Throughout my entire life I have had a contentious relationship with the great outdoors.

When I was a child, my mother tried with every ounce of her being to keep us involved with nature despite Parental Directive One: keep your clothes clean (this is not hyperbole – there seemed to be no greater crime than this by four-year old Maurice’s recollection). Mom has the greenest of possible thumbs, can rattle off everything in her garden, knows where to put them, how to best water them and what to do to promote their growth. I spent many hours of childhood life lugging huge bags of peat, mulch, and fertilizer. I have rearranged the garden with her. There is a lot of sweating involved. I have even gone so far as to reluctantly water her plants while she was on vacation many times. I feel accomplished if, in my care, there is only a fifty percent attrition rate among the plants under my scrutiny.

I am not a gardener.

My dad has taken me on many fishing trips in union County, Pennsylvania. Mostly these trips happen at one of two times: swamp ass season, or freezing season. Fishing involves putting up with incessant amounts of mosquitoes, getting my bait stolen by crayfish, being soaked from shin to toe in the freezing cold, and, again, it involves lots and lots of sweat.  I loved these trips, but there was a lot of discomfort involved in the actual fishing parts. Enough that I’d hold on taking a crap until I could do so in a restaurant bathroom down in the valley. Because nature does not have running water and septic plumbing.


I am also a poor fisherman.

When I look around at my friends, I am surrounded by people who love the idea of nature and spend as much time as they can in and about it. Some of them talk about simpler times. About making a connection to the planet that brought us here. The joy of seeing animals in their habitat. How they are playing a part to cultivate it through careful selection and encouragement of flora and fauna. Some of them like the solitude. Others love the beauty of it on the whole and let’s be clear, nature is beautiful. Most people like the idea of those wide spaces where we can be free to…



I dunno, I don’t feel it. Despite the best efforts of both parents and being surrounded by people who seem able to appreciate nature on a deeper level than myself, I just… I can’t tell you why, but when I hear the call of nature my first instinct is to put it on hold. For as long as possible. To remain in climate controlled space and do my thing inside, as far away from insects, pollen, and poison ivy as humanly possible.

To keep my clothes clean.

Thanks mom and dad!

Don’t get me wrong – nature is the baseline for everything and I know that it’s essential to keep our forests and water sources as untouched as we can – biodiversity and environmental balance is essential for life on earth. I’m not a ‘drill baby, drill’ guy who wants fracking and more of the same oil spill disasters to keep happening. I respect nature and generally am good about trying to reuse and recycle things, not to waste water, all that good stuff.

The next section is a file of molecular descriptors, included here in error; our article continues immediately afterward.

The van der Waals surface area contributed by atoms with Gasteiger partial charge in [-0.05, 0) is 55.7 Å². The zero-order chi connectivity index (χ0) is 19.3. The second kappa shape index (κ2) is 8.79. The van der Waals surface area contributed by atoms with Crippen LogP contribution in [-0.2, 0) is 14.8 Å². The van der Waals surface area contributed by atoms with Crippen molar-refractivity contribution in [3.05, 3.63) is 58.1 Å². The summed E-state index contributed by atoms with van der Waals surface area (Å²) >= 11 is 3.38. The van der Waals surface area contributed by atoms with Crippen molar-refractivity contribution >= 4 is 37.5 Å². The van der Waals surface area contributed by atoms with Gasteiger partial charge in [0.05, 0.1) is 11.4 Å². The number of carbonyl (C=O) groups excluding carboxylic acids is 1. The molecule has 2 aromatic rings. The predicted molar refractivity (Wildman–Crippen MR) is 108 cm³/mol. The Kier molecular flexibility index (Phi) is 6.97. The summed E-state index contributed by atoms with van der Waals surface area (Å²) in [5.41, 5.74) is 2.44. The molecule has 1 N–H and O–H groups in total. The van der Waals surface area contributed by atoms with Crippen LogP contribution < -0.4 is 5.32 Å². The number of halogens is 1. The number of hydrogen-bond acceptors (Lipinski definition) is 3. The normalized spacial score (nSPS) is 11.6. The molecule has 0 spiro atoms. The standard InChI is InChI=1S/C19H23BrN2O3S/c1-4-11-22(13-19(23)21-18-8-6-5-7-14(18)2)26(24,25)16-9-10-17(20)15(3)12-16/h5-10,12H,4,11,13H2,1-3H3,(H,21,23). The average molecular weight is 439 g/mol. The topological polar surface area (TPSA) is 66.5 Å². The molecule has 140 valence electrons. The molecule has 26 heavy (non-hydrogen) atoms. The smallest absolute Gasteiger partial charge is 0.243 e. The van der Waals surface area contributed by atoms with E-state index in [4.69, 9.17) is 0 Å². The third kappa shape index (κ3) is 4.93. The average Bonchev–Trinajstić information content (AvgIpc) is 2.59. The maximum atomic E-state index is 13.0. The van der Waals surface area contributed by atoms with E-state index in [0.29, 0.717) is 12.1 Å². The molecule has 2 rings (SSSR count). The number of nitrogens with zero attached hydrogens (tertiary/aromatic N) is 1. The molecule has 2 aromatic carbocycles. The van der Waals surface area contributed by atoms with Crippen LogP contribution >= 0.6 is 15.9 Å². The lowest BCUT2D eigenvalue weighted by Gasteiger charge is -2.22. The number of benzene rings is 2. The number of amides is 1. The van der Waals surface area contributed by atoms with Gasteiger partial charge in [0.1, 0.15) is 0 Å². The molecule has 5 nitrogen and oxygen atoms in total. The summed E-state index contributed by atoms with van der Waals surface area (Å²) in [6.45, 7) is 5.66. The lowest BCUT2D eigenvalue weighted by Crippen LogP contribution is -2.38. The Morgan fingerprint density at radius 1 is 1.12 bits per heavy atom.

I just like to keep  a couple of walls, doors, and windows between me and nature. Frequently. Because, call me a bad person, I don’t like being outside all that much with exception of the beach and the occasional walking trail.

One could make a case for the beach being a poor recreational choice – but who wants to live forever? ME. I want to live forever. It’s a conundrum.

Whenever I hear someone say that they wished for simpler times and a more natural way of life, I don’t think of the Waltons, or sitting in a field chewing on a hay stalk and looking into a wondrous sky. I think of dying of Dengue Fever or being mauled by a bear. Because in more natural, simpler times, without my unnatural tools that humanity has learned to create and develop, that’s what’s more likely to happen. Nature clearly wants me dead – it gave me severe nearsighted vision, diabetes, small ineffectual hands, and a buttload of allergies. By nature’s laws, I should be dead several times over. Fever seizures as a kid. Inner ear issues that are easily infected. The ungodly number of preventable diseases I may have been exposed to were it not for my vaccinations. Pneumonia. Broken bones. Swine flu.

Modern times get me through all of that so much better than simpler times.

My point is that nature’s all well and good and we can’t separate ourselves from it wholly – but I can’t just lose myself in it and get cuddly with something that indifferently tries to kill me at random opportunities. We shouldn’t be made to feel bad for not feeling the connection to nature either. I always get the impression that the outdoorsy people look over at me and wonder what’s wrong with me. All of this outside to play in and I retreat to virtual worlds contained in my XBox.

Shake your head if you like. It’s okay. Someone has to get mauled by bears – you can try your hand at it if you like. I won’t stop you.

But HE might.
But HE might.

But, inside has video games, AC, and my iMac – that thing I write on. And I like those.

About the author: Maurice

Maurice Hopkins is an author, illustrator, blogger and part-time columnist for He is easily bribed with publishing offers, experience points, and diabetic-friendly cookies.